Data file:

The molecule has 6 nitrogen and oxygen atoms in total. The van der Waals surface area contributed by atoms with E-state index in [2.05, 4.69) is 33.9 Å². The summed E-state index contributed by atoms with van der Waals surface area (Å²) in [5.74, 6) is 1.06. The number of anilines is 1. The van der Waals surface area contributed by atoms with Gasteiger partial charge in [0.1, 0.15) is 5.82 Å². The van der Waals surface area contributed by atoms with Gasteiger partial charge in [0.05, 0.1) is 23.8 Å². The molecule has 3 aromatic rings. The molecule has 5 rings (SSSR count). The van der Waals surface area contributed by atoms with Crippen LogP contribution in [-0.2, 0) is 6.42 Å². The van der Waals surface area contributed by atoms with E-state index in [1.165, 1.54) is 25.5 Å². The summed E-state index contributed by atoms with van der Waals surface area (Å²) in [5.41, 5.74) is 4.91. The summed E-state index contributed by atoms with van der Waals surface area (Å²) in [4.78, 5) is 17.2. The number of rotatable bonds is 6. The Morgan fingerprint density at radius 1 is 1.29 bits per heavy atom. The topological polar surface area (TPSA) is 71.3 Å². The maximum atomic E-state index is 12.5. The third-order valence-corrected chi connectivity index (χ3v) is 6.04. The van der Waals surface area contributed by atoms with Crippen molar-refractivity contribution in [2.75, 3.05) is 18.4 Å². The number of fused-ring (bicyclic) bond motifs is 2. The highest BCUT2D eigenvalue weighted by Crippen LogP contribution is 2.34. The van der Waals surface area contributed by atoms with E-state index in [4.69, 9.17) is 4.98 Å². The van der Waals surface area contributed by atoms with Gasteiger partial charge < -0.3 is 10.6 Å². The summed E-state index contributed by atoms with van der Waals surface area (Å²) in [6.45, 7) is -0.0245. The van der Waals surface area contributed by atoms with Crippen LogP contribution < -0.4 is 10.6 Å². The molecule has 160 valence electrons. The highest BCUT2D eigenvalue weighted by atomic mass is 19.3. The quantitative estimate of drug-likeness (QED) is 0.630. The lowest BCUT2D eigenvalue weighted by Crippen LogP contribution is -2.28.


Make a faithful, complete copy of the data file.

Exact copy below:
The molecule has 6 nitrogen and oxygen atoms in total. The van der Waals surface area contributed by atoms with E-state index in [2.05, 4.69) is 33.9 Å². The summed E-state index contributed by atoms with van der Waals surface area (Å²) in [5.74, 6) is 1.06. The number of anilines is 1. The van der Waals surface area contributed by atoms with Gasteiger partial charge in [0.1, 0.15) is 5.82 Å². The van der Waals surface area contributed by atoms with Gasteiger partial charge in [0.05, 0.1) is 23.8 Å². The molecule has 3 aromatic rings. The molecule has 5 rings (SSSR count). The van der Waals surface area contributed by atoms with Crippen LogP contribution in [-0.2, 0) is 6.42 Å². The van der Waals surface area contributed by atoms with E-state index in [1.165, 1.54) is 25.5 Å². The summed E-state index contributed by atoms with van der Waals surface area (Å²) in [5.41, 5.74) is 4.91. The summed E-state index contributed by atoms with van der Waals surface area (Å²) in [4.78, 5) is 17.2. The number of rotatable bonds is 6. The Morgan fingerprint density at radius 1 is 1.29 bits per heavy atom. The topological polar surface area (TPSA) is 71.3 Å². The maximum atomic E-state index is 12.5. The third-order valence-corrected chi connectivity index (χ3v) is 6.04. The van der Waals surface area contributed by atoms with Crippen molar-refractivity contribution in [2.75, 3.05) is 18.4 Å². The number of fused-ring (bicyclic) bond motifs is 2. The highest BCUT2D eigenvalue weighted by Crippen LogP contribution is 2.34. The van der Waals surface area contributed by atoms with E-state index in [4.69, 9.17) is 4.98 Å². The van der Waals surface area contributed by atoms with Gasteiger partial charge < -0.3 is 10.6 Å². The summed E-state index contributed by atoms with van der Waals surface area (Å²) in [6.45, 7) is -0.0245. The van der Waals surface area contributed by atoms with Crippen LogP contribution < -0.4 is 10.6 Å². The molecule has 160 valence electrons. The highest BCUT2D eigenvalue weighted by atomic mass is 19.3. The quantitative estimate of drug-likeness (QED) is 0.630. The lowest BCUT2D eigenvalue weighted by Crippen LogP contribution is -2.28.